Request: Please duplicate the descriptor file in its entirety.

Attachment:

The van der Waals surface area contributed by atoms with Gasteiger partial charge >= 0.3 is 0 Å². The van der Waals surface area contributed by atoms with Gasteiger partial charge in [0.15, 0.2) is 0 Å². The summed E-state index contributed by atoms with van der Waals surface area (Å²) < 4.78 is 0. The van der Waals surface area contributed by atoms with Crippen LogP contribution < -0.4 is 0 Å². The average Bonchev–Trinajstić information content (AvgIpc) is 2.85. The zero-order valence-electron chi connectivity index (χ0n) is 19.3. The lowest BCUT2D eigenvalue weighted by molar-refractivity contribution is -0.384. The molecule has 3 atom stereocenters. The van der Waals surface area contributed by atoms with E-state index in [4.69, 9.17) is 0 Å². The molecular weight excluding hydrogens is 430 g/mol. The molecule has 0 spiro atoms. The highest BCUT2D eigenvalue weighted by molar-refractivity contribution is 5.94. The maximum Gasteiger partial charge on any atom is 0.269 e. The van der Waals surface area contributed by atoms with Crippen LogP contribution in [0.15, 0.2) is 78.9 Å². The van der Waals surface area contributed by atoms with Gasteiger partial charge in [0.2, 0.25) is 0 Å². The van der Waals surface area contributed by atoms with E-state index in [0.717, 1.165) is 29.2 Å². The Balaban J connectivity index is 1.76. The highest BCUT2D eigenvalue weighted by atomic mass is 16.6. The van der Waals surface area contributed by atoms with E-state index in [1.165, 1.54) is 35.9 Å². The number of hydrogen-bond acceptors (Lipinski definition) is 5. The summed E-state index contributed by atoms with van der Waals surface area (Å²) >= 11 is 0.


The van der Waals surface area contributed by atoms with Gasteiger partial charge >= 0.3 is 0 Å². The van der Waals surface area contributed by atoms with Gasteiger partial charge in [0.15, 0.2) is 0 Å². The summed E-state index contributed by atoms with van der Waals surface area (Å²) < 4.78 is 0. The van der Waals surface area contributed by atoms with Crippen LogP contribution < -0.4 is 0 Å². The average Bonchev–Trinajstić information content (AvgIpc) is 2.85. The zero-order valence-electron chi connectivity index (χ0n) is 19.3. The lowest BCUT2D eigenvalue weighted by molar-refractivity contribution is -0.384. The molecule has 3 atom stereocenters. The van der Waals surface area contributed by atoms with E-state index in [4.69, 9.17) is 0 Å². The molecular weight excluding hydrogens is 430 g/mol. The molecule has 0 spiro atoms. The highest BCUT2D eigenvalue weighted by molar-refractivity contribution is 5.94. The maximum Gasteiger partial charge on any atom is 0.269 e. The van der Waals surface area contributed by atoms with Crippen LogP contribution in [0.15, 0.2) is 78.9 Å². The van der Waals surface area contributed by atoms with Gasteiger partial charge in [0.2, 0.25) is 0 Å². The van der Waals surface area contributed by atoms with E-state index in [0.717, 1.165) is 29.2 Å². The Balaban J connectivity index is 1.76. The highest BCUT2D eigenvalue weighted by atomic mass is 16.6. The van der Waals surface area contributed by atoms with E-state index in [1.165, 1.54) is 35.9 Å². The number of hydrogen-bond acceptors (Lipinski definition) is 5. The summed E-state index contributed by atoms with van der Waals surface area (Å²) >= 11 is 0.